Ten years to waste

This article was published in 2000, in Newsletter 31.

By the time you read this, the Government will have published its ten year plan for transport. Sustainable transport campaigners across the country fear that it will make clear the extent to which the Government is back-tracking on its original transport objectives. Public transport may well get a boost, but all the predictions are that road schemes will also be resurrected, with huge sums being spent on the big capital schemes loved by car and oil companies, construction firms and the old school of highway engineers.

‘Cycling is given puny resources, resulting in a rash of bizarre punctuations on the road network or unwelcome intrusions into pedestrian space’

And cycling will barely get a mention.

Already we have seen the dismal signs. The Government’s response to a singular lack of progress towards the National Cycling Strategy target of doubling cycling by 2002 has been to drop the target – how easy!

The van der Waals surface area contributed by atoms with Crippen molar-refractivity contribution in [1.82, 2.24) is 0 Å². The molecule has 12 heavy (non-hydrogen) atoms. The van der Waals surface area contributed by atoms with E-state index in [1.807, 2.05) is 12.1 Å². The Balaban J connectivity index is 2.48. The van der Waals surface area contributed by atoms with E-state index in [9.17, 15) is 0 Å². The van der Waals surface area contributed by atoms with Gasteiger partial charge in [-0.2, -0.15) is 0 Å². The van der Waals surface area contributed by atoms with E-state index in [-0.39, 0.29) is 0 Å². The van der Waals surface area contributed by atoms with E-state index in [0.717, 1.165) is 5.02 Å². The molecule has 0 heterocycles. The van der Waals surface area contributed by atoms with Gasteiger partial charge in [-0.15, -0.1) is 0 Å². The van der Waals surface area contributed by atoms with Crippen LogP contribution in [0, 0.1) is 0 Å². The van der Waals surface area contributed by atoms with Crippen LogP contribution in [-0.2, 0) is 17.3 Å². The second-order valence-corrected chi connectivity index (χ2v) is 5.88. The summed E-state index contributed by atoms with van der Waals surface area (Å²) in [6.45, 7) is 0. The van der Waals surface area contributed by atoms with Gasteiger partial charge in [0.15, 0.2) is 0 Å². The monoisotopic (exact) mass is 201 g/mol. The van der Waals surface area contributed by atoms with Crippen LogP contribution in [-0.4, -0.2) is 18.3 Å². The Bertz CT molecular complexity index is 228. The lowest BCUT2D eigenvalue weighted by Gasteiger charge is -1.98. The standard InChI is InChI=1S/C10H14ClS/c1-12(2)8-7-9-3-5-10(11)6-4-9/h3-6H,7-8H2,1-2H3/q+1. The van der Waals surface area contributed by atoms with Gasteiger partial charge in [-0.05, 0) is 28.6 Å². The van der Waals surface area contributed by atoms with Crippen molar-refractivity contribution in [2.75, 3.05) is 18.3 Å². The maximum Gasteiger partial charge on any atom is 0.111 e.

The recent speed and road safety reviews have been extremely timid. Local measures which could have made a huge difference to people’s cycling and walking confidence are no further forward, and it seems unlikely that the ten year plan will make significant provision for traffic calming, home zones, or safe routes to school. In the words of a recent Slower Speeds Initiative briefing:

Cycling is given puny resources, resulting in a rash of bizarre punctuations on the road network or unwelcome intrusions into pedestrian space.

Sadly, policy seems more concerned with not upsetting the voting motorist than with making any real progress towards the ideals spelled out in the White Paper of only two years ago. The rise in oil prices and tax on petrol has had only a small effect on the total cost of running a car, yet the calumny thrown at the Government over this seems likely to stifle attempts to address environmental concerns, and to sway an already wobbling policy.

In a recent speech Tony Blair distinguished between ‘froth’ and ‘real’. I rather think that for the Government, local transport in general, and cycling in particular, is ‘froth’ and that big business and big money are the ‘real’ in transport decision-making. Maybe in the next issue I will be able to report a pleasant surprise in the ten year plan – but do not hold your breath.

David Earl